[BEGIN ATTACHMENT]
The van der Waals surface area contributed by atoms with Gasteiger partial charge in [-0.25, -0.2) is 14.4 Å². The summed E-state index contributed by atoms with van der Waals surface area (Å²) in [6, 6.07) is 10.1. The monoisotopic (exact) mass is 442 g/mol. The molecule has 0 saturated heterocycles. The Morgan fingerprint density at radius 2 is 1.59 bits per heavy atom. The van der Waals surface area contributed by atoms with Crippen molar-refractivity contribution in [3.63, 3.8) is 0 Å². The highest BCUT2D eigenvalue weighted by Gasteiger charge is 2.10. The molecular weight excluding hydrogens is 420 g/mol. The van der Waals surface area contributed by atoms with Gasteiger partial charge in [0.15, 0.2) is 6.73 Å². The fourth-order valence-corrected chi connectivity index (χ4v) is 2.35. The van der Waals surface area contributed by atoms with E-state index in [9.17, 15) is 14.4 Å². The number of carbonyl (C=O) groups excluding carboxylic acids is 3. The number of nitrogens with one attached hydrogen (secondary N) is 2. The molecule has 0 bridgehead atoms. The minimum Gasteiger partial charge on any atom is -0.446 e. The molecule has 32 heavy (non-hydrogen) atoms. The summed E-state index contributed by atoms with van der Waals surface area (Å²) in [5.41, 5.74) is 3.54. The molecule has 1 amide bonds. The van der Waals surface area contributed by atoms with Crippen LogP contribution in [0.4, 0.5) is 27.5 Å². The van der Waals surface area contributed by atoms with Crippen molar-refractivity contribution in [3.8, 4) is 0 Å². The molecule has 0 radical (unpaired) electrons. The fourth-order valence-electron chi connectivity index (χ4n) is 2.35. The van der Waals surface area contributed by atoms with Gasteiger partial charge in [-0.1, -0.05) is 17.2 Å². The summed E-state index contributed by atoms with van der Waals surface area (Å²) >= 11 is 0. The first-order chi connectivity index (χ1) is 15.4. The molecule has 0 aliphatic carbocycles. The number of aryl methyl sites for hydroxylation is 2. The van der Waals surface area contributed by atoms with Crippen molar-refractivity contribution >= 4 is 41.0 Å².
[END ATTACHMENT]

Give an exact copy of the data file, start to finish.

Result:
The van der Waals surface area contributed by atoms with Gasteiger partial charge in [-0.25, -0.2) is 14.4 Å². The summed E-state index contributed by atoms with van der Waals surface area (Å²) in [6, 6.07) is 10.1. The monoisotopic (exact) mass is 442 g/mol. The molecule has 0 saturated heterocycles. The Morgan fingerprint density at radius 2 is 1.59 bits per heavy atom. The van der Waals surface area contributed by atoms with Crippen molar-refractivity contribution in [3.63, 3.8) is 0 Å². The highest BCUT2D eigenvalue weighted by Gasteiger charge is 2.10. The molecular weight excluding hydrogens is 420 g/mol. The van der Waals surface area contributed by atoms with Gasteiger partial charge in [0.15, 0.2) is 6.73 Å². The fourth-order valence-corrected chi connectivity index (χ4v) is 2.35. The van der Waals surface area contributed by atoms with E-state index in [9.17, 15) is 14.4 Å². The number of carbonyl (C=O) groups excluding carboxylic acids is 3. The number of nitrogens with one attached hydrogen (secondary N) is 2. The molecule has 0 bridgehead atoms. The minimum Gasteiger partial charge on any atom is -0.446 e. The molecule has 32 heavy (non-hydrogen) atoms. The summed E-state index contributed by atoms with van der Waals surface area (Å²) in [5.41, 5.74) is 3.54. The molecule has 1 amide bonds. The van der Waals surface area contributed by atoms with Crippen LogP contribution in [0.4, 0.5) is 27.5 Å². The van der Waals surface area contributed by atoms with Crippen molar-refractivity contribution in [3.8, 4) is 0 Å². The molecule has 0 radical (unpaired) electrons. The fourth-order valence-electron chi connectivity index (χ4n) is 2.35. The van der Waals surface area contributed by atoms with Gasteiger partial charge in [-0.1, -0.05) is 17.2 Å². The summed E-state index contributed by atoms with van der Waals surface area (Å²) >= 11 is 0. The first-order chi connectivity index (χ1) is 15.4. The molecule has 0 aliphatic carbocycles. The number of aryl methyl sites for hydroxylation is 2. The van der Waals surface area contributed by atoms with Crippen molar-refractivity contribution >= 4 is 41.0 Å².